These Are the US Airports Flyers Love and Loathe Most
You've seen which airports are too damn expensive, and you know which ones have painfully slow security lines. But how does your airport compare to others? Which ones should you try to avoid if you're able?
JD Power's 2017 North America Airport Satisfaction Study is out, and it highlights which airports are making headway and which are a Bosch-ian nightmare. (Looking at you, LaGuardia). To be fair, LaGuardia's badreputationis earned, but the other New York-area airports are getting away with pointing the finger at the airport in Queens. Of the survey's ranked airports, all three New York City airports -- LaGuardia, JFK, and Newark -- are in the group with the lowest rating in the nation.
JD Power surveyed 34,000 people who had recently flown, then ranked the airports based on the following criteria, in order of importance: terminal facilities, airport accessibility, security check, baggage claim, check-in/baggage check, and food/beverage/retail.
One surprise, after a run of high-profile airline fiascos, is airport satisfaction is at an all-time high for the second year in a row. One area of significant improvement was security checks, despite many airports dealing with a record-setting numbers of travelers. "Capacity has become a huge challenge for North American airports, with many reporting 100% of available parking spots being filled and large airports, such as Orlando International, setting passenger volume records each month for more than three years straight," says JD Power travel practice lead Michael Taylor.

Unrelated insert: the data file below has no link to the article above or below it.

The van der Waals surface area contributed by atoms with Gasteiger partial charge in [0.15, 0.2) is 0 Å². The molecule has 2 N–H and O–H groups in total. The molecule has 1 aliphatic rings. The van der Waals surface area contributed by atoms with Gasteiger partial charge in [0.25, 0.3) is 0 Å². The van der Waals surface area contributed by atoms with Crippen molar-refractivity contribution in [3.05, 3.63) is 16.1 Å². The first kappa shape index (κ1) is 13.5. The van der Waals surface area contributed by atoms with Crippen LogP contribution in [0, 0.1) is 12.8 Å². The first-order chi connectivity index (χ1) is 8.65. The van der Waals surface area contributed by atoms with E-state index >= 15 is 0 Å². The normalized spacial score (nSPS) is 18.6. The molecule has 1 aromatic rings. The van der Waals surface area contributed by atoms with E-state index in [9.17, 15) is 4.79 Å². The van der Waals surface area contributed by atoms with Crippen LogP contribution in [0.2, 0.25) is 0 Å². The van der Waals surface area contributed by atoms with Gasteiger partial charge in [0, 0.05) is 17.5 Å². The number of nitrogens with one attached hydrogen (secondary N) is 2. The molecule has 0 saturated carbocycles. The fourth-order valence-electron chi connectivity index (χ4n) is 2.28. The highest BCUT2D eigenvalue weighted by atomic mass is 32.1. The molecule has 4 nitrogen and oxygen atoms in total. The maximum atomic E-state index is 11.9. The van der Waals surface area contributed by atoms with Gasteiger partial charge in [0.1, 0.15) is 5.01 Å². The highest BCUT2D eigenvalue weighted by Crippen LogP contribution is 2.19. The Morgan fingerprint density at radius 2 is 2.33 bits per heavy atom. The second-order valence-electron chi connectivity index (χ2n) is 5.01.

Of the airports in the mega category, only Orlando International earned a five-star rating. But among large and medium-sized airports, there were a few more five-star hubs, including John Wayne Airport (Santa Ana, CA); Tampa International Airport, Dallas Love Field Airport, Nashville International Airport, Portland International Airport, Sacramento International Airport, Indianapolis International Airport, and Ted Stevens Anchorage International Airport.
At the other end of the spectrum, a handful of airports -- including some in all three size brackets -- joined the three New York City-area airports in the dumpster with the study's lowest rating of two stars. Those include O'Hare International Airport (Chicago), Los Angeles International Airport, Philadelphia International Airport, John Glenn Columbus International Airport, Eppley Airfield (Omaha), San Antonio International Airport, Kahului Airport (Maui), Cleveland Hopkins International Airport, and Bradley International Airport (Windsor Locks, CT).
Most travelers don't have much choice in the airport they're flying out of. You live where you live. At least you know now whether to count yourself lucky or if you've earned the hour of complaining you'll dole out to friends when you return from your next trip.
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